Reality Check w/ John Tracy: Will the refugee ban make us safer?
Consider the iPhone. Who could imagine a computer for your pocket?
Mine started blowing up on Friday with news of President Donald Trump’s executive order to halt the U.S Refugee Resettlement program until our country’s vetting process is improved.
We witnessed the protests across America as we detained refugees from seven Muslim-majority countries, as well as permanent visa holders who currently live in the U.S.
Some asked why there wasn’t a warning and grace period before the crackdown. But the administration argues, correctly, that giving a 36-hour warning would allow a window for anyone with terroristic intentions to slip in under the wire.
No, the real question isn’t how it was carried, but why.
I know it’s a campaign promise, and it’s supposed to make us safe again, but let’s do a little reality check.
The administration says it wants to improve our entry process, a process that currently requires refugees to be vetted by nine U.S. agencies. A process that takes 18 months to two years on average to complete.
So, how has it worked?
According to terrorist experts, not a single deadly attack on U.S soil since 9/11 has been carried out by anyone from any of the seven countries included in the order.
In a study cited by Politifact, every jihadist who’s conducted a lethal attack in the U.S. since 9/11 has been a U.S. citizen or legal resident, many of them radicalized by ISIS propaganda.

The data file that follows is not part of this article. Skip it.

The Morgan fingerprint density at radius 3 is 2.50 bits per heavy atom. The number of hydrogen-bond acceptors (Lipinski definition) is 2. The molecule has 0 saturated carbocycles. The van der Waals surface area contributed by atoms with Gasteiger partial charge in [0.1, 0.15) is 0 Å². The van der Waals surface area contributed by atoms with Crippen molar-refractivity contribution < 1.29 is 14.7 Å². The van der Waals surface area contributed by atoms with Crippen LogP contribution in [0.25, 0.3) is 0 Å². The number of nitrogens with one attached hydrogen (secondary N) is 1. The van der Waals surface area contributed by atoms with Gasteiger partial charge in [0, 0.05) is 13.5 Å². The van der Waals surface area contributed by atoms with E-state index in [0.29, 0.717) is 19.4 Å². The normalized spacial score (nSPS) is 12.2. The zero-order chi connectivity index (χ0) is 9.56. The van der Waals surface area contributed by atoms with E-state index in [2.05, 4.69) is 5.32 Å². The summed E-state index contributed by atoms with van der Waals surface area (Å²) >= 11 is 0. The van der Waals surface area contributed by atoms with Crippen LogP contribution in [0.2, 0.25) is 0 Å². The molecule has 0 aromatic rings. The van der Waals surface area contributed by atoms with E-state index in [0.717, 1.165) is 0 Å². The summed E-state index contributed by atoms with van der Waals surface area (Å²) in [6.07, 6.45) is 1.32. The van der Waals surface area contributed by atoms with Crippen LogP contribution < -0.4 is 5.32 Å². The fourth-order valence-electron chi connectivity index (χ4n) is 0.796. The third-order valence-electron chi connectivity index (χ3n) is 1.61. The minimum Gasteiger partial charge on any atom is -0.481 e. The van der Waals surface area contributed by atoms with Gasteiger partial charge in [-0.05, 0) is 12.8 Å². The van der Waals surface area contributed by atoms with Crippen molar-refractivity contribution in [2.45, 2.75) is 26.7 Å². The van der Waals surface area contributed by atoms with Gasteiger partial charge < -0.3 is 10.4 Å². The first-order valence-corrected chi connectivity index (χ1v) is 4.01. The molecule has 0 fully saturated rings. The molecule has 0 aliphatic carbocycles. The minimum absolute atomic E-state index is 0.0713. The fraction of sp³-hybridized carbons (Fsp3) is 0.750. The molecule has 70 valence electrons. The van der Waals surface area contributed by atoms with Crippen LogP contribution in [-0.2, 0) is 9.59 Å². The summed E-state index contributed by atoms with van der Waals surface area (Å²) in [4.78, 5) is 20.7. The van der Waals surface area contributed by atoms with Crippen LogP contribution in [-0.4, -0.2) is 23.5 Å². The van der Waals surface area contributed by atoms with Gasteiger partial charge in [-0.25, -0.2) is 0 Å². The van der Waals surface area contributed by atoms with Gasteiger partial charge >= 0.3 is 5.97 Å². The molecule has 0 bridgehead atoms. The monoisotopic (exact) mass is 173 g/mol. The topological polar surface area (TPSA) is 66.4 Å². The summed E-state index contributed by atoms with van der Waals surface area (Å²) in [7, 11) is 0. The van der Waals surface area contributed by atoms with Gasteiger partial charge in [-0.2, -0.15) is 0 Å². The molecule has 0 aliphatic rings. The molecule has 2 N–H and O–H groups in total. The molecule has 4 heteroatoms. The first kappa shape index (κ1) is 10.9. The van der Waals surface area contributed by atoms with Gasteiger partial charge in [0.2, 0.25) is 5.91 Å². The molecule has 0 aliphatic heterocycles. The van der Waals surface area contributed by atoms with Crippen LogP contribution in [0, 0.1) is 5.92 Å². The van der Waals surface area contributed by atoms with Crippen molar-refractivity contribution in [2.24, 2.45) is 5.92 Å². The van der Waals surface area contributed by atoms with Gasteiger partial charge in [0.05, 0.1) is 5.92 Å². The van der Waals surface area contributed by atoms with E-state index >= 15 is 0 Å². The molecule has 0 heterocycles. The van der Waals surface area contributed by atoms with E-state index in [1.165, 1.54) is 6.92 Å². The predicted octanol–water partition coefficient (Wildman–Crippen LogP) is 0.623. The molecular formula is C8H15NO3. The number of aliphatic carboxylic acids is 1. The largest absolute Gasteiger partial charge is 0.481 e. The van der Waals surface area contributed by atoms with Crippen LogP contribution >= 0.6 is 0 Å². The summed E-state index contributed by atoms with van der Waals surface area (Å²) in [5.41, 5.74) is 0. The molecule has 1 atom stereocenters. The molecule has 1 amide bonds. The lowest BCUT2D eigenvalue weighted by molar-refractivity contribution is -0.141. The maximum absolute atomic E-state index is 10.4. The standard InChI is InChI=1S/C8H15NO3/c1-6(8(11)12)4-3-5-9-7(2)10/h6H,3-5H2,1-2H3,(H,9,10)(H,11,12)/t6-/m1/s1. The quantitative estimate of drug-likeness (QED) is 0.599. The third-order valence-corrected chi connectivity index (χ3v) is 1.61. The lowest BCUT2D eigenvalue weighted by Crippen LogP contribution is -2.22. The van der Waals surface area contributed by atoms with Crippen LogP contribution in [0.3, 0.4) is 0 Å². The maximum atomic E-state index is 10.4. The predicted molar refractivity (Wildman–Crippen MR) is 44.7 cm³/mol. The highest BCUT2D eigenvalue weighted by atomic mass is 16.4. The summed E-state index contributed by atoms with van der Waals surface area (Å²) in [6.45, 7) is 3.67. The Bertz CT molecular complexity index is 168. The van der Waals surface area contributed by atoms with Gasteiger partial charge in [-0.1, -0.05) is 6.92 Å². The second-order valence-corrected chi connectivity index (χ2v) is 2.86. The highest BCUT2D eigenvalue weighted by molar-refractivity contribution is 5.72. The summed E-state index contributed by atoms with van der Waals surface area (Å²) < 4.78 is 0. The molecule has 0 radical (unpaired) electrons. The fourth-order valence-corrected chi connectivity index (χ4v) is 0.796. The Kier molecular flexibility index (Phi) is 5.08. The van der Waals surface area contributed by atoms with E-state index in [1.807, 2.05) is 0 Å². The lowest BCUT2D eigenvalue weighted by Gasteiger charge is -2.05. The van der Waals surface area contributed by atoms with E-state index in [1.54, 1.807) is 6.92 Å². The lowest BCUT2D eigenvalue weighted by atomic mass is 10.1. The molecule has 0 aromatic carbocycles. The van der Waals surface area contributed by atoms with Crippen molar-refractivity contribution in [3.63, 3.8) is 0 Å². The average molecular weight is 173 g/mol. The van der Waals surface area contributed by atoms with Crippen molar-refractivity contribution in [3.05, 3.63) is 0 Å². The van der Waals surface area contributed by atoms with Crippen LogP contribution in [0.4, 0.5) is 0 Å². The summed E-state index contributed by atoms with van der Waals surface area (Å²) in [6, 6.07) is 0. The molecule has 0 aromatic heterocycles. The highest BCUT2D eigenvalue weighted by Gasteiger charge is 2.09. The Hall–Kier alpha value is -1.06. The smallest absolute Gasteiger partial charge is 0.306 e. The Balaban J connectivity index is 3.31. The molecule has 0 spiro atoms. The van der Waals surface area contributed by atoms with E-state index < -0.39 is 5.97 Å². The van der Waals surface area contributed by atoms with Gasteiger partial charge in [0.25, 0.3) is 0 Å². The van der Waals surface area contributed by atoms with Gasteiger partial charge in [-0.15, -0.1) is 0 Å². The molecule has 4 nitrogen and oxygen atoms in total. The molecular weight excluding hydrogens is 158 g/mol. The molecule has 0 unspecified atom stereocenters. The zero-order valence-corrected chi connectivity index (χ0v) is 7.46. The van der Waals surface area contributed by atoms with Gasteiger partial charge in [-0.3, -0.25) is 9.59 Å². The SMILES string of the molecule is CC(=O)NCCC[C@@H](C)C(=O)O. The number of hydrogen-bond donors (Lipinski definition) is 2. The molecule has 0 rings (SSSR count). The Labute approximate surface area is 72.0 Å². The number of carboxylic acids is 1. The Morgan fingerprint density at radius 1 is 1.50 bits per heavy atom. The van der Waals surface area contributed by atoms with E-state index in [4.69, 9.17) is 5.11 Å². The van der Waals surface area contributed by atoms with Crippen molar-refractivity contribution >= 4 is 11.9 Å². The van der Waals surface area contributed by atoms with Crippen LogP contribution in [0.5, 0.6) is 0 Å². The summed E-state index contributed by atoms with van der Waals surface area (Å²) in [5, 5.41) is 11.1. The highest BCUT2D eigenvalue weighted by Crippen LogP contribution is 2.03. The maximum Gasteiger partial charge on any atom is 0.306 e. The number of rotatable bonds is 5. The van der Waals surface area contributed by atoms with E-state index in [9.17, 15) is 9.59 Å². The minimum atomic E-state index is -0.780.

So the question is, does this order make us more or less safe?
If you feel safer, great. It’s a feel good solution in search of a problem. But chances are this order is really a propaganda win for ISIS, and more fertilizer for homegrown terrorists. Not to mention what it does to our collective soul.
We are a nation of immigrants, and we’ve never told a religion to keep their huddled masses.
The biggest restriction is reserved for Syrian refugees, who are barred from the U.S. indefinitely. Millions of men, women and children left homeless by a deadly civil war. “Wretched refuse,” “yearning to be free,” as the poem goes.
They will find no quarter in this country on its march to being great again.
Men like Abdul Fattah Jandali need not apply. Jandali grew up in Syria and immigrated to the U.S to escape unrest in the Middle East.
He fathered a son who did pretty well by America. That kid’s name was Steve Jobs.
Imagine, that computer in your pocket — invented by the son of a Syrian immigrant.
John’s opinions are his own, and not necessarily those of Denali Media or its employees.
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